What the hell is wrong with the Florida Democratic Party, and how can it be fixed?
For four years, Florida Democrats giggled with glee at every Rick Scott failure. They practically drooled with expectation as Scott's approval ratings sunk further than a boat in the Bermuda Triangle. They thought there was no way they could lose to this guy again, but last night they did, and Charlie Crist actually did slightly worse than Alex Sink had four years earlier.
Not only did they lose the governor's mansion for a fifth election in a row, but they also lost every single cabinet race, failed to make a dent in the state Senate, and lost enough seats in the state House for Republicans to claim a supermajority.
After some embarrassing losses in the midterm elections, the Florida Democratic Party is full of some finger pointing and infighting at the moment, but the party's State Chairwoman Allison Tant is sick of it.
She told the News Service of Florida that "the bed-wetters need to shut up, and we need to move on."
There are a hell of a lot of Democrats in Florida. In fact, more of them are registered here than Republicans. Obama won the state twice. And the blue party has demographics on its side thanks to a growing, left-leaning Hispanic population.
So why is the Florida Democratic Party still such a damn disgrace? In 2014, losing the governorship to widely despised Rick Scott felt like an embarrassing nadir, but it turns out Sunshine State Dems were just teetering on the edge of the real abyss. This past Tuesday night, they dove right in.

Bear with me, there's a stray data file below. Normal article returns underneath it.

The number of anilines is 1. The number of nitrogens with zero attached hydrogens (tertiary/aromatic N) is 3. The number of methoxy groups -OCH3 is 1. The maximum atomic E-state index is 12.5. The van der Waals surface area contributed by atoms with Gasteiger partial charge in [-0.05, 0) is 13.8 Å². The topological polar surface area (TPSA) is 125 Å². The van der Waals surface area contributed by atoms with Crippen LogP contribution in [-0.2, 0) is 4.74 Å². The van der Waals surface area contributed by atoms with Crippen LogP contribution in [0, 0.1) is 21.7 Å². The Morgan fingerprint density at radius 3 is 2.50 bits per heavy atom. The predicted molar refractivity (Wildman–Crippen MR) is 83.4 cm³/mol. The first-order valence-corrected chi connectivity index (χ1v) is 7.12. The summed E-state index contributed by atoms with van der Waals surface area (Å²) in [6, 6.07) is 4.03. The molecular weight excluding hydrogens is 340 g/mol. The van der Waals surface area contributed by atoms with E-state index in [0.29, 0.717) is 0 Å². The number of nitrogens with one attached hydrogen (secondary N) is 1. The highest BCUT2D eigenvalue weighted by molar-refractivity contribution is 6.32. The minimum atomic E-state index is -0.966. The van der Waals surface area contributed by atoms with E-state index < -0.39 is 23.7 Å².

Donald Trump won the state by almost 120,000 votes. Marco Rubio clobbered Patrick Murphy. All the incumbent GOP U.S. House reps in Miami kept their seats. And despite the Florida Supreme Court un-gerrymandering several Senate districts, the Dems made almost no gains in Tallahassee. They picked up a single Senate seat and two measly House seats, still leaving them far from any kind of real influence.
If you were to take the words of Florida Sen. Bill Nelson, Rep. Debbie Wasserman Schultz, Rep. Ted Deutch, and pretty much any other Democratic congressperson in the Sunshine State at face value, Donald Trump is an unstable, proto-fascist warmonger, uncontrollable narcissist, and serial sexual predator who should never have been able to come near any sort of missile-launching device.
In the past 24 hours, however, those same lawmakers appear to have jettisoned that argument and are now totally cool with Trump firing missiles into the Middle East at a moment's notice. In fact, Florida's top Democrats are now heaping praise upon the president after he launched a bucketful of cruise missiles at Syrian dictator Bashar al-Assad's forces last night.
Get the ICYMI: Today's Top Stories Newsletter Our daily newsletter delivers quick clicks to keep you in the know
Catch up on the day's news and stay informed with our daily digest of the most popular news, music, food and arts stories in Miami, delivered to your inbox Monday through Friday.